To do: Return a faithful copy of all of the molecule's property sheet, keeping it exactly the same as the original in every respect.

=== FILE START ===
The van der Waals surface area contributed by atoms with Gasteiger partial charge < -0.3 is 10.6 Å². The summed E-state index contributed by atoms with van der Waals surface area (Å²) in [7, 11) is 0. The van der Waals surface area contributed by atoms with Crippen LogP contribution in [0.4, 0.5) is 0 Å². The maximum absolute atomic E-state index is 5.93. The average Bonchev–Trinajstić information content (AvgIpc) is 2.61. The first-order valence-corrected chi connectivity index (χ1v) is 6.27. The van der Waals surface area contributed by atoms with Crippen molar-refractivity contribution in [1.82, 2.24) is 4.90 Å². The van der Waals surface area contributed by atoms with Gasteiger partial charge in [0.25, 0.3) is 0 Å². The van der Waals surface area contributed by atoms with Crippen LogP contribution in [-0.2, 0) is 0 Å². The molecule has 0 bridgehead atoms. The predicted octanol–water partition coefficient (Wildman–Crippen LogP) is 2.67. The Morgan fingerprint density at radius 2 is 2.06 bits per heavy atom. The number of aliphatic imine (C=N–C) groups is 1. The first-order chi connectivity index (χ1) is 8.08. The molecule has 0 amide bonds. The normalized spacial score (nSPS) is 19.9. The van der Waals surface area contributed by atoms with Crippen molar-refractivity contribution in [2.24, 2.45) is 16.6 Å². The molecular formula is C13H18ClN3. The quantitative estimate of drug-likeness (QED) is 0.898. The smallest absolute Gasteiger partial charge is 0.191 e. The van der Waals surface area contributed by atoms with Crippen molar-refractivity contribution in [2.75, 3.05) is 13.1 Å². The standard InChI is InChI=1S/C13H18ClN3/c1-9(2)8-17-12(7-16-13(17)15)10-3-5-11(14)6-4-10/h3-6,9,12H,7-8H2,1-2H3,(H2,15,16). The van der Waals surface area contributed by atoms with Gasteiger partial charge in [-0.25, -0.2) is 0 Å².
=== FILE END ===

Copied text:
The van der Waals surface area contributed by atoms with Gasteiger partial charge < -0.3 is 10.6 Å². The summed E-state index contributed by atoms with van der Waals surface area (Å²) in [7, 11) is 0. The van der Waals surface area contributed by atoms with Crippen LogP contribution in [0.4, 0.5) is 0 Å². The maximum absolute atomic E-state index is 5.93. The average Bonchev–Trinajstić information content (AvgIpc) is 2.61. The first-order valence-corrected chi connectivity index (χ1v) is 6.27. The van der Waals surface area contributed by atoms with Crippen molar-refractivity contribution in [1.82, 2.24) is 4.90 Å². The van der Waals surface area contributed by atoms with Gasteiger partial charge in [0.25, 0.3) is 0 Å². The van der Waals surface area contributed by atoms with Crippen LogP contribution in [-0.2, 0) is 0 Å². The molecule has 0 bridgehead atoms. The predicted octanol–water partition coefficient (Wildman–Crippen LogP) is 2.67. The Morgan fingerprint density at radius 2 is 2.06 bits per heavy atom. The number of aliphatic imine (C=N–C) groups is 1. The first-order chi connectivity index (χ1) is 8.08. The molecule has 0 amide bonds. The normalized spacial score (nSPS) is 19.9. The van der Waals surface area contributed by atoms with Crippen molar-refractivity contribution in [2.24, 2.45) is 16.6 Å². The molecular formula is C13H18ClN3. The quantitative estimate of drug-likeness (QED) is 0.898. The smallest absolute Gasteiger partial charge is 0.191 e. The van der Waals surface area contributed by atoms with Crippen molar-refractivity contribution in [2.75, 3.05) is 13.1 Å². The standard InChI is InChI=1S/C13H18ClN3/c1-9(2)8-17-12(7-16-13(17)15)10-3-5-11(14)6-4-10/h3-6,9,12H,7-8H2,1-2H3,(H2,15,16). The van der Waals surface area contributed by atoms with Gasteiger partial charge in [-0.25, -0.2) is 0 Å².